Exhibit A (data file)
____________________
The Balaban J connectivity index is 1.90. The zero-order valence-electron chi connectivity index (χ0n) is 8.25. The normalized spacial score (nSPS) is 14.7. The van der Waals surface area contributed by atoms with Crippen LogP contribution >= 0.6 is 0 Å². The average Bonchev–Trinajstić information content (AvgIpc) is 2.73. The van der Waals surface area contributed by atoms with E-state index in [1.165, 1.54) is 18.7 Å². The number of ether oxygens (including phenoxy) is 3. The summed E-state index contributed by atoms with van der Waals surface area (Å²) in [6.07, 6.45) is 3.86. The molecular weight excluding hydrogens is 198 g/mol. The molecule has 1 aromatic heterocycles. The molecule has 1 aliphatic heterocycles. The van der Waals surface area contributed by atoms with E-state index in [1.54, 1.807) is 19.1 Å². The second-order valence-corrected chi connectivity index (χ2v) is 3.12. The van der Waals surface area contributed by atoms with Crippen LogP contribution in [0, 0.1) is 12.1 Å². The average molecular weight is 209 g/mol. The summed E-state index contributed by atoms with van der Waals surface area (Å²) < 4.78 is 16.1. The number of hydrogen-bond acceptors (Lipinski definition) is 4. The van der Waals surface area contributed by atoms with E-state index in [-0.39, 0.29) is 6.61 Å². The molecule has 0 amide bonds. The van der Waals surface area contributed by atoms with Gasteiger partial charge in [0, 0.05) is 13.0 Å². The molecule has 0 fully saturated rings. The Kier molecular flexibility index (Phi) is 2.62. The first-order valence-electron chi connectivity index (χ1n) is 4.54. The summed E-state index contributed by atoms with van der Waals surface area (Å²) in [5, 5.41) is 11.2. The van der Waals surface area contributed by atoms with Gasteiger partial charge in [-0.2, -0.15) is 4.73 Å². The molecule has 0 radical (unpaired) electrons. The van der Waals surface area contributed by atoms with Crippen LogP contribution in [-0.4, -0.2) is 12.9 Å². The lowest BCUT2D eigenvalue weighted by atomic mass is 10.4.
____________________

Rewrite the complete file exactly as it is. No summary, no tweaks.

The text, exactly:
The Balaban J connectivity index is 1.90. The zero-order valence-electron chi connectivity index (χ0n) is 8.25. The normalized spacial score (nSPS) is 14.7. The van der Waals surface area contributed by atoms with Crippen LogP contribution >= 0.6 is 0 Å². The average Bonchev–Trinajstić information content (AvgIpc) is 2.73. The van der Waals surface area contributed by atoms with E-state index in [1.165, 1.54) is 18.7 Å². The number of ether oxygens (including phenoxy) is 3. The summed E-state index contributed by atoms with van der Waals surface area (Å²) in [6.07, 6.45) is 3.86. The molecular weight excluding hydrogens is 198 g/mol. The molecule has 1 aromatic heterocycles. The molecule has 1 aliphatic heterocycles. The van der Waals surface area contributed by atoms with E-state index in [1.54, 1.807) is 19.1 Å². The second-order valence-corrected chi connectivity index (χ2v) is 3.12. The van der Waals surface area contributed by atoms with Crippen LogP contribution in [0, 0.1) is 12.1 Å². The average molecular weight is 209 g/mol. The summed E-state index contributed by atoms with van der Waals surface area (Å²) < 4.78 is 16.1. The number of hydrogen-bond acceptors (Lipinski definition) is 4. The van der Waals surface area contributed by atoms with E-state index in [-0.39, 0.29) is 6.61 Å². The molecule has 0 amide bonds. The van der Waals surface area contributed by atoms with Gasteiger partial charge in [0, 0.05) is 13.0 Å². The molecule has 0 fully saturated rings. The Kier molecular flexibility index (Phi) is 2.62. The first-order valence-electron chi connectivity index (χ1n) is 4.54. The summed E-state index contributed by atoms with van der Waals surface area (Å²) in [5, 5.41) is 11.2. The van der Waals surface area contributed by atoms with Gasteiger partial charge in [-0.2, -0.15) is 4.73 Å². The molecule has 0 radical (unpaired) electrons. The van der Waals surface area contributed by atoms with Crippen LogP contribution in [-0.4, -0.2) is 12.9 Å². The lowest BCUT2D eigenvalue weighted by atomic mass is 10.4.